This article has been written in collaboration with Panu Lehtovuori and was originally published in Project Baltia's issue 22 "Infrastructure". Project Baltia is a professional journal covering architecture, urban planning, and design in North-West Russia, Finland, and the Baltic states. The journal is published in St. Petersburg. Panu Lehtovuori is an architect and urbanist. Currently he works as the Professor of Planning Theory at Tampere University of Technology’s School of Architecture. Not all images were published in Project Baltia.
Substantial infrastructure investments are currently reshaping Helsinki and Tampere, Finland’s two largest urban centres. The aim of most ongoing projects is to create new hybrid urban landscapes which will replace or modify large-scale transport infrastructures. These changes are taking place, in particular, around rail terminals and mid-20th century urban highways. The Finnish projects echo transformations in many European and North American cities, where single-use traffic zones are being converted to mixed-use neighbourhoods and parks to boost cities’ livability.
The notion of urban livability has recently made swift inroads into planning and policy discourse on the back of the 21st century ‘back to the city’ movement. We may talk about a paradigm shift in planning. The new urban agenda is founded on structural issues such as competition between cities over investment and residents, Internet-driven changes in work and services that are re-asserting an emphasis on high-quality urban locations, innovation as a driver of the post-industrial economy, and the related continued value of face-to-face human contacts. Furthermore, climate-change awareness, the need to reduce energy and material consumption, and changing demographics characterized by shrinking but more affluent younger generations and growing numbers of elderly citizens – both with distinctly urban living aspirations – are adding weight to the ongoing shift.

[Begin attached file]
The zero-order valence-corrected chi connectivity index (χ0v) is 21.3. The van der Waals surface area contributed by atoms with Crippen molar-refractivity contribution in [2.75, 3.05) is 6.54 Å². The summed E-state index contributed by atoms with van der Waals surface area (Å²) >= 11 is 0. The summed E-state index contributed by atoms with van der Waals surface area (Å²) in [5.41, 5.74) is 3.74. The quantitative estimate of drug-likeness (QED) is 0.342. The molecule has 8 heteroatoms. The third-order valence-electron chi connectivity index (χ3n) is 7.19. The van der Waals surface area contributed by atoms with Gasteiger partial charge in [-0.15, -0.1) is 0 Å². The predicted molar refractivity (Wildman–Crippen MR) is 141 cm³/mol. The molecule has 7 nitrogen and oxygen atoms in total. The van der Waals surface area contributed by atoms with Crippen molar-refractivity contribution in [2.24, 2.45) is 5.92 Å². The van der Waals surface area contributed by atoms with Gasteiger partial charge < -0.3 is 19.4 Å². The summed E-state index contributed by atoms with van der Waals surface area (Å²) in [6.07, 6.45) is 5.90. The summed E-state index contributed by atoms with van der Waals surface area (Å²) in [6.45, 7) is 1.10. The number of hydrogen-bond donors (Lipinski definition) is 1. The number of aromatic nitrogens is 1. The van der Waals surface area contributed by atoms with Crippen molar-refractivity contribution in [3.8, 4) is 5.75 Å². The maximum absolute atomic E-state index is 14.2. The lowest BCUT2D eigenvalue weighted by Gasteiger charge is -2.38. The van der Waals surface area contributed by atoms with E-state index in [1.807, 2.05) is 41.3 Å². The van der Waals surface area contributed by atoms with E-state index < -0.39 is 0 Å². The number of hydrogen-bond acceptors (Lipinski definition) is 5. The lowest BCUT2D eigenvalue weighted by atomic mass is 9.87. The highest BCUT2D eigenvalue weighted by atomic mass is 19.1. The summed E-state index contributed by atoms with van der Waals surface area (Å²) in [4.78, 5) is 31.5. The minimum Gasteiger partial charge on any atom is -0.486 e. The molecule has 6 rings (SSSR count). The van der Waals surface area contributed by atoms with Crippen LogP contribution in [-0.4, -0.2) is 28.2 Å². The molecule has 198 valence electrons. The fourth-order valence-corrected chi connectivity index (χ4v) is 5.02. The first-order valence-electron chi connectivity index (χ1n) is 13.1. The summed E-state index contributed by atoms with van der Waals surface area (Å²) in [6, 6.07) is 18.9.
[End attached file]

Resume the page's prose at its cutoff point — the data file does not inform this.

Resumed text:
In Helsinki and Tampere the urban shift has given rise to two different methods of dealing with primary infrastructure retrofits and to two patterns of urban development to create new urban space.
In terms of method, cities are either choosing to keep, but downscale, original functions on the surface of the land or to bury the original transport infrastructure under decks and tunnels. In terms of type of development, the options are to create either traditional urban areas, complete with urban streets and blocks, or super-dense nodes which concentrate all functions together in one place, typically in indoor facilities resembling shopping malls.
Generally, the discourse around transport infrastructure projects in Finland and elsewhere interestingly reproduces the people-centric planning concepts that were in the past employed by architect Jan Gehl and his firm to transform central business districts by turning congested streets and surface parking lots into pedestrian streets.
This time round, it seems that the ideas have effectively made a leap to the regional level of urban planning and that the goal of achieving lively small-scale pedestrianism has grown into a desire to achieve connected neighbourhoods which are pedestrian and yet transit-friendly, environmentally conscious, and which offer mixed housing types as well as attractive parks.